Globally, nearly 10 million cases of fractures are recorded each year, usually resulting from traumatic injury to bones.
The site of fracture is main determinant of how serious it will be. Regardless of location, pain is the main presentation. This happens because the nerves and muscle tissues surrounding the bone will invariably respond to the additional pressure they have to contend with, as the broken bone “bleeds”. Surrounding muscles also spasm as the defence system of the body attempts to fight the fracture. A fracture leads to inability to use the affected area partially or completely and there will also be swelling and discoloration as a result of the bruising.
Clinical diagnosis of a bone fracture is based on the history given as well as physical examination performed . Imaging via X-Ray is performed to get a better view of the bone suspected to have been fractured. When X-ray proves insufficient, a CT or MRI scan can be performed.
In early fracture management, the main aim is to control hemorrhage, provide pain relief and remove potential sources of contamination (both foreign body and nonviable tissues) . As soon as these are accomplished, the fracture will be reduced and reduction maintained. Following maintenance, fracture union is optimised and the chances of complications are reduced greatly.
Again, treatment is also focused on ensuring that following healing, the limb affected will return to its highest level of functioning. It is often accomplished by obtaining and maintenance of a reduction in the fracture with an immobilisation technique that makes it possible for the fracture to heal and also offering the patient decent functional aftercare. Depending on the type situation, non-operative or surgical treatment can be deployed.
The prognosis for most cases of fracture is dependent on the kind of bone injured, the part broken, the direction the breach of continuity faces, and other general complications . When the fracture involves bones with many strong muscles inserted into them, cure becomes a lot more difficult. Prognosis is more positive when the fracture involves bones with little levers attached to them that are capable of displacing the fragments.
The main etiologic factors for bone fractures include fall from a height, commonly seen in children and the elderly, road and sports related accidents and direct impact on the bone. Repetitive force as can be seen with running can also lead to stress induced fracture in bones in some parts of the body such as the foot, ankle, tibia or hip. All of these are external factors that can lead to bone fracture .
Fractures are relatively common. Every woman aged 50 years and above has a 50% chance of suffering from a fracture. In men, the possibility is reduced to 20% . Around the world, nearly 10 million cases of fractures are recorded each year. Wrist fractures are the most common form of fractures with hip, humeral and symptomatic vertebral fractures being the next most popular fracture types. The highest incidence is seen in Europe and the Americas with 34.8% and 15.7% of cases seen here.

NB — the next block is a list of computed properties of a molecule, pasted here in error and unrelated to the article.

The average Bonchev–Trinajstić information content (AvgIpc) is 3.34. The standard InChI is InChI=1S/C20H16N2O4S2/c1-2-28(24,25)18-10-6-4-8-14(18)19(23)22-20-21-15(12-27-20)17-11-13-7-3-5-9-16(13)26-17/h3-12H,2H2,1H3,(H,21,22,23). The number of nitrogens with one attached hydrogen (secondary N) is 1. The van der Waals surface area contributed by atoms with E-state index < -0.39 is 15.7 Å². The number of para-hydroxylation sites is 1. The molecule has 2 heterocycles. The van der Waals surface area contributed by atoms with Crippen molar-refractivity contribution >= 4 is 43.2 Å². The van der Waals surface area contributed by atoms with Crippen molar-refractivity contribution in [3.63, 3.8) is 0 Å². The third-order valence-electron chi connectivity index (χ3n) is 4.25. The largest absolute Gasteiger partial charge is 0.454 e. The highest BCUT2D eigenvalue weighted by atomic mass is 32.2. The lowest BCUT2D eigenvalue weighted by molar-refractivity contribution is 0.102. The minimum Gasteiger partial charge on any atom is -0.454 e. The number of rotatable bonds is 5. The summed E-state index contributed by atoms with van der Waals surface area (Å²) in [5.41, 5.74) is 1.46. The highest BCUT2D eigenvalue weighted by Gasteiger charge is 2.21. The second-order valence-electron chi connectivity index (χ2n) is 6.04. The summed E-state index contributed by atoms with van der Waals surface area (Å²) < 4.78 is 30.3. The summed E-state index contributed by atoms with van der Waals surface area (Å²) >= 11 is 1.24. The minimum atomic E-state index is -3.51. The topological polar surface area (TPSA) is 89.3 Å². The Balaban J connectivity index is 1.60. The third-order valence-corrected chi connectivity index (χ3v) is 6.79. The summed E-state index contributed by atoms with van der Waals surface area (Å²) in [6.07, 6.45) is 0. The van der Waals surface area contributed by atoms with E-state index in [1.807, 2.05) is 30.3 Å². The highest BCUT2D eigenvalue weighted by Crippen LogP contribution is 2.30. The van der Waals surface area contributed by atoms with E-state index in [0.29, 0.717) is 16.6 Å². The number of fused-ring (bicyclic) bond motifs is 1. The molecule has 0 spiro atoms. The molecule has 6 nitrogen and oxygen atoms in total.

Actual fracture injuries to the bone affect the local soft tissue, the bone marrow, periosteum and the local soft tissues. The fracture destabilises the general structure making it difficult for this part of the body to carry out its normal activities until healing is complete .
The most important stage in the fracture healing is the inflammatory phase as well as subsequent hematoma formation. Around this stage, cellular signalling mechanisms work in line with chemotaxis and an inflammatory mechanism to attract the cells that are necessary to initiate the healing process. In less than 7 days, granulation tissue is formed by the body between the fracture fragments. Different biochemical signalling substances are involved in the formation of the soft callus which takes place over a period of two weeks .
With hard callus formation, cell proliferation and differentiation in the granulation tissue brings about production of osteoblasts and chondroblasts. The extracellular organic matrixes of woven bone and cartilage are synthesised respectively by the osteoblasts and chondroblasts after which a new formed bone is mineralised. The entire stage takes 4 to 16 weeks to complete.
There is no total way of preventing a fracture but these basic steps can help in the reduction of the risk .
A fracture occurs when any bone in the body loses its natural characteristics and most especially, its continuity. For a fracture to take place, the perisoteum, the bone marrow and other soft tissues around the bone must be injured. There are three known types of fractures. They include pathologic, stress and greenstick fractures . The characteristic that determines what type of fracture an individual is facing include its anatomy, how the articular surface is involved, the fragmentation, etc.
A fracture refers to a crack in any bones in the body. Some of the common causes of fractures include falls, industrial injuries, vehicular accidents and sports related injuries.
Treatment and recovery from a fracture is dependent on the location and severity of the injury. A severe fracture may require surgery to implant devices into the bone so as to maintain the right alignment as the healing process plays out. In some cases, cast or splint maybe enough treatment to ensure full recovery. Regardless of type of fracture, early treatment and diagnosis is important to complete healing.